smashing windows [is] a great way to bring about animal 
liberation.'' Friedrich also added that restaurants, 
slaughterhouses, medical research labs, and even their banks 
should be blown up. He has never retracted these remarks.
    I also want to note for the record that the current crop of 
Animal Liberation Front spokespersons also includes New Jersey 
Animal Rights Alliance President, Angie Metler, who is herself 
a former PETA spokesperson.
    The case of University of Texas El Paso Professor Steven 
Best, as a current ALF spokesperson, is very troubling. His 
academic position affords him a position of regrettable 
influence over young people, and he uses it in the classroom to 
promote and defend the ALF and the ELF.
    Dr. Best even wrote in a recent essay that the negative 
publicity arising from the assassination of someone from my own 
organization, the Center for Consumer Freedom, would not harm 
the reputation of the Animal Rights Movement, as a whole.
    The last self-appointed ALF spokesperson I will mention is 
Dr. Jerry Vlasak. In 2003, while appearing as a spokesperson 
for the Physicians Committee for Responsible Medicine, which is 
a PETA-affiliated group, Dr. Vlasak openly endorsed the murder 
of doctors who use animals in their research.
    When a member of his audience objected, comparing his 
approach to that of abortion clinic bombers, Vlasak replied, 
``Absolutely, I think they had a great strategy going.''
    Thank you again for holding this important hearing. I 
encourage you to seriously investigate the ALF, ELF, and 
similar phantom groups, and the above-ground individuals and 
organizations that give them aid and comfort. I urge members of 
this committee to prevail upon your colleagues to re-examine 
the tax exempt status of any groups that have helped to fund, 
directly or indirectly, these domestic terror groups.
    Thank you very much for hearing me today.
    Senator Inhofe. Thank you very much, sir.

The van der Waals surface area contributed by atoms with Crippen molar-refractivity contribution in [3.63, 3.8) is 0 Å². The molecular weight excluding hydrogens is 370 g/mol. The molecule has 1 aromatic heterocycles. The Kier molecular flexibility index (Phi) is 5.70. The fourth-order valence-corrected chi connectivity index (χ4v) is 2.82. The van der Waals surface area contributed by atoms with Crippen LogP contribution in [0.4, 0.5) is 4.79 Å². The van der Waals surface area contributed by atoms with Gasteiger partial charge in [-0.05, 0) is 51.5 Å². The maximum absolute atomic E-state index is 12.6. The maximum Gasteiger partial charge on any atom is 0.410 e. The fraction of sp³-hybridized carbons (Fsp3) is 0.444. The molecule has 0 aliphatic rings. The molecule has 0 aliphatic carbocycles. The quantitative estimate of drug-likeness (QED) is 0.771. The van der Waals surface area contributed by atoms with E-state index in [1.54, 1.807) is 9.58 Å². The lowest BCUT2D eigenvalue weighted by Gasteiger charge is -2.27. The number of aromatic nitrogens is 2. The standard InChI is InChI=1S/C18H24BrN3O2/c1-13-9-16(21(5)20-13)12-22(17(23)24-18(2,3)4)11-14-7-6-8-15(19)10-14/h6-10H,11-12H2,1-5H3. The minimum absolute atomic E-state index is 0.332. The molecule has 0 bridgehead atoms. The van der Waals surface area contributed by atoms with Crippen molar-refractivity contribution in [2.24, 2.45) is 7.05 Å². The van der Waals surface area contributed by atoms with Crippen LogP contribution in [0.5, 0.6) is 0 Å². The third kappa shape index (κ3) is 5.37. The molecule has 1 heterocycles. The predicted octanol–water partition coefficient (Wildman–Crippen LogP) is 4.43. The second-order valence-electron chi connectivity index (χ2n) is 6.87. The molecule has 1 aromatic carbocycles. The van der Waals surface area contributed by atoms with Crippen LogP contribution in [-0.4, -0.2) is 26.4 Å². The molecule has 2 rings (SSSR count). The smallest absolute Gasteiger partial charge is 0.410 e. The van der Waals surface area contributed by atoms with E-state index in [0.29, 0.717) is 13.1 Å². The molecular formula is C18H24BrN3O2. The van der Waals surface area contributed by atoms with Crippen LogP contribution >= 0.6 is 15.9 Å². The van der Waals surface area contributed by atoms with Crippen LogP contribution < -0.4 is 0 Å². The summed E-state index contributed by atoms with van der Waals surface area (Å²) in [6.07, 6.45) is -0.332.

Commissioner Campbell.

    STATEMENT OF BRADLEY CAMPBELL, COMMISSIONER, NEW JERSEY 
             DEPARTMENT OF ENVIRONMENTAL PROTECTION

    Mr. Campbell. Thank you very much, Mr. Chairman, for the 
opportunity to appear today on this important topic. If I may, 
I would like my entire statement to be made part of the record, 
and I will summarize briefly, in light of the time constraints.
    Senator Inhofe. OK.
    Mr. Campbell. As Senator Lautenberg mentioned at the 
beginning, terrorism of any form has a particular salience and 
importance to New Jersey. We lost nearly 700 lives in the 
attacks of September 11 of our residents.
    We were the site of the first bio-terror incident at the 
Hamilton Post Office on U.S. soil. We have ongoing efforts, 
outlined in my testimony, to ensure that the State is prepared, 
and wherever possible, terrorists acts are prevented and 
prosecuted.
    In terms of the particular organizations identified today, 
New Jersey has had particular experience in the crimes that 
have been recited. In the area of ideological eco-terrorism, 
the animal terrorist enterprises, we have had more than 16 
incidents over the past 8 years, involving crimes by these 
types of groups, and particularly, by the Animal Liberation 
Front and the Stop Huntingdon Animal Cruelty or SHAC. These 
were both mentioned in the FBI and ATF testimony, and I concur 
in their characterization.
    The damage in these cases ranged from several thousand 
dollars to several hundred thousand dollars over the course of 
time. I think, over the course of each of these incidents, 
there has been a significant learning experience on the part of 
all agencies of law enforcement, not merely my own Agency, but 
the Office of Counter Terrorism, which works closely with the 
Federal Department of Homeland Security.
    I think what is notable, in part, is the success of 
traditional law enforcement tools, in addressing these groups. 
Their methods and their crimes are akin to those of other 
felons.
    One reason the law enforcement effort has been successful 
is because Congress acted, by providing the animal terrorist 
enterprise provisions to Title 18 of the criminal code, 
Congress recognized this and gave State and Federal law 
enforcement agencies a new tool to address the threat.